Feeds

Windows worms tax ISPs

European ISPs hit for €123m in 2004

  • alert
  • submit to reddit

Next gen security for virtualised datacentres

Computer worms will cost European ISPs an estimated €123m this year, according to a study by Sandvine. The Net traffic management firm says its study shows attacks on European service providers are now a daily occurrence.

Although worms are usually associated with attacks on corporate networks, the malicious traffic also ties up service provider networks, degrading the broadband experience for home Internet users. Meanwhile, outbreaks of computer worms generate a huge upsurge in support calls to ISPs. On any given day, between five and 12 per cent of all Internet traffic moving across European ISP networks is malicious, according to Sandvine.

Counting the costs

Working from metrics derived from its European customers and other industry research, Sandvine reckons that worm attacks will cost the European service provider sector more than €123m in 2004 and €159m in 2005. The problem will cause UK ISPs €22.4m this year. French ISPs will haemorrhage €17.9m and German ISPs €22.7m for the same reason, according to Sandvine.

These estimates cover the cost of specialised tactical response teams, swamping of customer support resources, inflated transit costs and perhaps most damaging over the long term, a loss of brand equity that aggravates the industry-wide problem of customer churn. Estimating the financial cost of computer worms is a notoriously inexact science but Sandvine's argument - that broadband firms are suffering financially because of computer worms - remains sound.

"The quickening pace of worm attacks makes understanding their impact on service providers increasingly urgent," said Tom Donnelly, co-founder and marketing veep at Sandvine. "Worms exact a massive toll by forcing service providers to mobilise premium resources in order to quell attacks and protect the subscriber experience."

Sandvine researchers have also uncovered another type of expensive worm activity: persistent, low-level attack traffic caused by remnants of previous worms which cling-on tenanciously to residential subscriber PCs. Cumulatively, worms of both magnitudes are now an operational preoccupation for network managers and a worrisome drag on ISP profit margins, Sandvine says.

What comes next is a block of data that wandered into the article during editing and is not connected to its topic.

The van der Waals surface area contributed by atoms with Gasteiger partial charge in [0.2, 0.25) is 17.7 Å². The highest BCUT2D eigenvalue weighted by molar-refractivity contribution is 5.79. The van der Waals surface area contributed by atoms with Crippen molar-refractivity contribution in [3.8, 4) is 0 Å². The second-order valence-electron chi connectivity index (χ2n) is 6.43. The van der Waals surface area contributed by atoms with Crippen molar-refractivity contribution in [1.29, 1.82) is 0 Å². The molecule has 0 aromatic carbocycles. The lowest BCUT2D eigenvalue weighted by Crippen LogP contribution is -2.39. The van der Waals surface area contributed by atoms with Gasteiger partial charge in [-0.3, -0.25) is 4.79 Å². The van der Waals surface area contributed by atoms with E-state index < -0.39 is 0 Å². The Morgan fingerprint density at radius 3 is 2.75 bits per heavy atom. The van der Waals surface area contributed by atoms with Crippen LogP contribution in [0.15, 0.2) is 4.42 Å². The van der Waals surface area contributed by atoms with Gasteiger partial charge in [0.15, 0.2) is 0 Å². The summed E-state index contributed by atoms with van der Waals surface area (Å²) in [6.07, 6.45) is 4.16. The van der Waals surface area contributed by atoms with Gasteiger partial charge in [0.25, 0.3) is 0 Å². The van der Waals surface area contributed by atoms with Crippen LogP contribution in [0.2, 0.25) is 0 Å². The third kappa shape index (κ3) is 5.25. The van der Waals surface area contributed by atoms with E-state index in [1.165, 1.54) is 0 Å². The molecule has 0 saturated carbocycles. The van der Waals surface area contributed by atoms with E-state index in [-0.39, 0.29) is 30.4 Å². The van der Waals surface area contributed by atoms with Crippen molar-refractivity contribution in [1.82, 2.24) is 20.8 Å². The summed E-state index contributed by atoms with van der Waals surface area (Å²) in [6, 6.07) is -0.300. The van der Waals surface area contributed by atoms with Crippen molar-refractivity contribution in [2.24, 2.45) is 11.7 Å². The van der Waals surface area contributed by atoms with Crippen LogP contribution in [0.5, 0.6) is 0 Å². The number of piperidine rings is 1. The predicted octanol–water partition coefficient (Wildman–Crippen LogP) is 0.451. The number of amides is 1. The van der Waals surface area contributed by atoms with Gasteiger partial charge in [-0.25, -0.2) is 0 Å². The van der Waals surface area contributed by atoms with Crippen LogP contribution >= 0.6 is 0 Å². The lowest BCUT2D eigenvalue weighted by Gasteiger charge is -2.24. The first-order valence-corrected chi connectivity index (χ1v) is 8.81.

Windows security tax

Linux worms are not unknown (lion for example) but the vast majority of Worms exploit vulnerable Microsoft systems to spread: Code Red, Nimda, Blaster, Sasser - the list goes on. The pain experienced by telcos was a driving factor behind Microsoft's release of tool to purge systems infected by Blaster. Defending systems against Blaster-style attacks has created a new segment in the security market which host-based intrusion prevention firms (Cisco, PrevX, SecureWave), firewall vendors (Check Point etc.) and filtering firms (Scan Safe etc.) are all eager to tap into. There's a gradual realisation that the AV scanner approach by itself doesn't defend against Nimda-style attacks.

This month analyst firm Gartner advised its customers to budget for extra security spending on Windows desktops (like better patch management and intrusion prevention) in the wake of the problems caused by the Sasser worm. So computer worms have become an extra tax burden on both end users and ISPs. Unless Microsoft lifts this burden through addressing the root causes - vulnerabilities in Windows - it risks making alternatives look increasingly attractive. ®

Related stories

Attack of the Profit-Killer Worms
P2P swamps broadband networks
Sasser ups cost of Windows - Gartner
Sasser creates European pandemonium
Blaster body count '8m or above' - MS
Blaster beats up British business
Blaster rewrites Windows worm rules

Related links

Worms gobbling ISP profits: The financial impact of attack traffic on European service provider networks, Sandvine white paper.

Build a business case: developing custom apps

More from The Register

next story
Pay to play: The hidden cost of software defined everything
Enter credit card details if you want that system you bought to actually be useful
Shoot-em-up: Sony Online Entertainment hit by 'large scale DDoS attack'
Games disrupted as firm struggles to control network
HP busts out new ProLiant Gen9 servers
Think those are cool? Wait till you get a load of our racks
Silicon Valley jolted by magnitude 6.1 quake – its biggest in 25 years
Did the earth move for you at VMworld – oh, OK. It just did. A lot
VMware's high-wire balancing act: EVO might drag us ALL down
Get it right, EMC, or there'll be STORAGE CIVIL WAR. Mark my words
Forrester says it's time to give up on physical storage arrays
The physical/virtual storage tipping point may just have arrived
prev story

Whitepapers

Best practices for enterprise data
Discussing how technology providers have innovated in order to solve new challenges, creating a new framework for enterprise data.
Implementing global e-invoicing with guaranteed legal certainty
Explaining the role local tax compliance plays in successful supply chain management and e-business and how leading global brands are addressing this.
Advanced data protection for your virtualized environments
Find a natural fit for optimizing protection for the often resource-constrained data protection process found in virtual environments.
How modern custom applications can spur business growth
Learn how to create, deploy and manage custom applications without consuming or expanding the need for scarce, expensive IT resources.
High Performance for All
While HPC is not new, it has traditionally been seen as a specialist area – is it now geared up to meet more mainstream requirements?